Days after the video went viral, Tyler could not handle the embarrassment and committed suicide by “Jumping off of the George Washington Bridge” (“Prosecuting Cybernetics” par. 1). These are two highly publicized and tragic cases resulting from abuse online. There are thousands of other people that are being threatened and bullied through technology every day and no one knows about it. There is nothing positive that results from bullying, but some people still believe that cyber bullies should not be prosecuted because it is not a crime.
Critics say that cyber bullying is not an issue that should have legal attention, “but a dilemma best solved by schools and parents” (“Prosecuting Cybernetics” par. 2). Many school districts throughout the country are attempting to educate their students about online safety and protection. In order to solve the problem of cyber bullying, the critics believe that schools should concentrate on “spreading messages of tolerance and civility to all young people” (“Prosecuting Cybernetics” par. 2). Another point that critics stress is that prosecuting cyber bullies violates “the First Amendment’s guarantee of free speech” (Hayward 21).
Opponents to the prosecution of cyber bullies need to take into account the innocent people that are being terrorized online ND their rights to protect themselves. Supporters of the prosecution of these online abusers agree that cyber bullying leads to many emotional problems for the victims. Cyber bullies purposely “target their victims, revealing personal information on the Internet or harassing them through frequent or threatening messages” (“Prosecuting Cybernetics” par. 16). More often than not, school administrators and parents fail to identify and stop cyber bullying before it is too late.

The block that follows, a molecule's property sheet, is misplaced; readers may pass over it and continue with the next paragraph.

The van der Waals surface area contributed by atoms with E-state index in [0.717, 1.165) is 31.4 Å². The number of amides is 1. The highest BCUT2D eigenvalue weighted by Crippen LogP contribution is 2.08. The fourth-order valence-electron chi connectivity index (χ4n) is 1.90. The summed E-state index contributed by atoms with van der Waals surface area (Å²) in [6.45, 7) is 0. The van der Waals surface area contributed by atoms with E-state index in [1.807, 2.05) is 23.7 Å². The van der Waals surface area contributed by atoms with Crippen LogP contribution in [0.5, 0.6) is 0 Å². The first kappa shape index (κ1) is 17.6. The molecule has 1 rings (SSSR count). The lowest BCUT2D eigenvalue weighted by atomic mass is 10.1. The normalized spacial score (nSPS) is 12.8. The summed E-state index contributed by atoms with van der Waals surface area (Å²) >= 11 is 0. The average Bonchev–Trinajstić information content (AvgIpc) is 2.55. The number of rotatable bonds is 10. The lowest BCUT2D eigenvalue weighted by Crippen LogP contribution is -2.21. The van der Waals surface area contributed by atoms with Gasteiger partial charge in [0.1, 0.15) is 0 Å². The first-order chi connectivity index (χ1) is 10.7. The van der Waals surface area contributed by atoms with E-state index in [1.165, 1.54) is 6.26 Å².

Prosecutors need to take action in order to protect students online. Students are apprehensive to tell an adult about abuse online because they fear the bullying will only get worse. Victims feel that they are on their own in the endless abuse and “allegedly saw no choice for escape except to kill themselves” (Lulls 22). Historically, a person repeatedly bullied is not only a danger to themselves, but may even have the urge to harm others. For example, in the article “Prosecuting Cybernetics”, research has determined that “perpetrators of school violence?such as the two students who went on a shooting rampage at Columbine
High School in Colorado in 1999?often have a history of both bullying and being bullied themselves” (par. 31). Even though the cyber bully is not physically shoving the victim around, they are still able to instill a sense of fear and hopelessness in their victims. In order to punish cyber bullies for their conduct, new, up-to-date laws need to be passed for the protection of the innocent victim. With technology being the most popular form of communication, it is important to establish a law to “deter future bullying with a legal means to punish those who cause harm”.